HL Deb 04 December 1984 vol 457 cc1213-4

2.41 p.m.

Lord Renton

My Lords, I beg leave to ask the Question standing in my name on the Order Paper.

The Question was as follows:

To ask Her Majesty's Government how they intend to develop the Civil Defence College, Easingwold, as the intellectual focus for the development of civil defence.

The Minister of State, Home Office (Lord Elton)

My Lords, Easingwold is already the focus for much of our civil defence work. It provides a place for the discussion of new ideas and the sharing of experiences, from which good practice can spread across the country. The Government will continue to give firm support and encouragement to that important work.

Lord Renton

My Lords, may I thank my noble friend for that satisfactory reply and ask him whether he will convey our best wishes to the new principal of Easingwold for the important work that he has carried out?

Can my noble friend say whether research will be part of the work of the college in future, and whether the staff, rather than being confined in an ivory tower, will go about the country, some of them, from time to time, in order to find out what is happening to civil defence with the local authorities?

Lord Elton

My Lords, the answer to the first part of my noble friend's supplementary question is yes, and with pleasure. As to the functions of the Civil Defence College, they will continue as before with the addition of the responsibility for volunteer matters to the principal, in pursuit of which he will be going about the country.

Lord Avebury

My Lords, will these intellectuals at the Civil Defence College explain to the people of Britain how the few people left alive in this country after a nuclear exchange could keep themselves warm under the permanent blanket of snow and ice that will envelop the United Kingdom in a nuclear winter?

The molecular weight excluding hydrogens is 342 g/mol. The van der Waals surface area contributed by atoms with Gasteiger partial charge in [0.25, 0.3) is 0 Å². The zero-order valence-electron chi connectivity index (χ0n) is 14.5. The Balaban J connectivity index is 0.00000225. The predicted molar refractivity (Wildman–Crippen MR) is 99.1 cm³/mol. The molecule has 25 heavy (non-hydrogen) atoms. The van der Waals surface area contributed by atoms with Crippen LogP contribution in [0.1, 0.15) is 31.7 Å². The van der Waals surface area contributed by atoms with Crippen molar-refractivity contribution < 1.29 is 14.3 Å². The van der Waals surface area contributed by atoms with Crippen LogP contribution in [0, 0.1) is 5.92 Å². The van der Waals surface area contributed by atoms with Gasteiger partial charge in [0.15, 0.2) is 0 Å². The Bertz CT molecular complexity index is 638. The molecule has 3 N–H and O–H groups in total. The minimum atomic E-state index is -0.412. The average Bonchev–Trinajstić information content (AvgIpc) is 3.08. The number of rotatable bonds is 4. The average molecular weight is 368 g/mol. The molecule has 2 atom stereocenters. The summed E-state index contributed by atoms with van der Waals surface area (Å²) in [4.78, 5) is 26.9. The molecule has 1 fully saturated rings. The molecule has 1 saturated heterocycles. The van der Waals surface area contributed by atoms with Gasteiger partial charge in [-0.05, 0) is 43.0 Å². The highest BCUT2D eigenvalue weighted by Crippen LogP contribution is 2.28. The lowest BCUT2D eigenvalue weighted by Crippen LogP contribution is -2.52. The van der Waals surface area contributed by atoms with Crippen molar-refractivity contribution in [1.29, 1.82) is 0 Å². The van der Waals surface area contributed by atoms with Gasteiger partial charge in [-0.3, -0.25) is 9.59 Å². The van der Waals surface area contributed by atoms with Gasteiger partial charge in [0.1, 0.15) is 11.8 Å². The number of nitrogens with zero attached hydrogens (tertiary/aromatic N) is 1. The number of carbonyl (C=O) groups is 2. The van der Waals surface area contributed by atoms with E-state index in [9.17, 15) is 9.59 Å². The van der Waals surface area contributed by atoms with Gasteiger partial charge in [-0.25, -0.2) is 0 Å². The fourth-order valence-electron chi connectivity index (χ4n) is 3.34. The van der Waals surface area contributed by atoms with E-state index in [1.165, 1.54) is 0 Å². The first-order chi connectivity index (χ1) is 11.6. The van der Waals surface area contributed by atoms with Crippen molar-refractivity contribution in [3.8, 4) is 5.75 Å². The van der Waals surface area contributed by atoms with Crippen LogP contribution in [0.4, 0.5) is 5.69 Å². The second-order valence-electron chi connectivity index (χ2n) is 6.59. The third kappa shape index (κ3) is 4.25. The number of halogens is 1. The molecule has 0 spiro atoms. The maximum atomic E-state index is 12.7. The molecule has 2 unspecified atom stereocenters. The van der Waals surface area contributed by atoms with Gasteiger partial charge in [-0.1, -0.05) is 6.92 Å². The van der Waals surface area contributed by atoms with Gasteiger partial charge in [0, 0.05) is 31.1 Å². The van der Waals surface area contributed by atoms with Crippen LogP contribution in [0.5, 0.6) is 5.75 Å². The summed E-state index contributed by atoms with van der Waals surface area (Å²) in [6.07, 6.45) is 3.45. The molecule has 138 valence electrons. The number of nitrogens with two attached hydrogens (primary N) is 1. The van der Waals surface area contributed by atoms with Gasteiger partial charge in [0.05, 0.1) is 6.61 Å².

Lord Elton

My Lords, I think we discussed hypothetical questions enough in the last Question on the Order Paper.

Lord Jenkins of Putney

My Lords, will the noble Lord nevertheless agree that there is no intellectual basis for civil defence; and will he, in these circumstances, not lend his support to the idea that local authorities should not be forced to do something which they know to be entirely foolish and a waste of public money?

Lord Elton

My Lords, I do not accept that hypothesis and therefore I do not accept the question which flowed from it.

Lord Renton

My Lords, is my noble friend aware that civil defence is not confined to a study of the effects of a nuclear holocaust but that it should provide for every possible and more probable contingencies, such as a conventional war or even a continental war in which nuclear fall-out may have drifted over this country?

Lord Elton

My Lords, my noble friend is absolutely right. He will observe that some noble Lords opposite always assume that the worst case is the only case worth considering.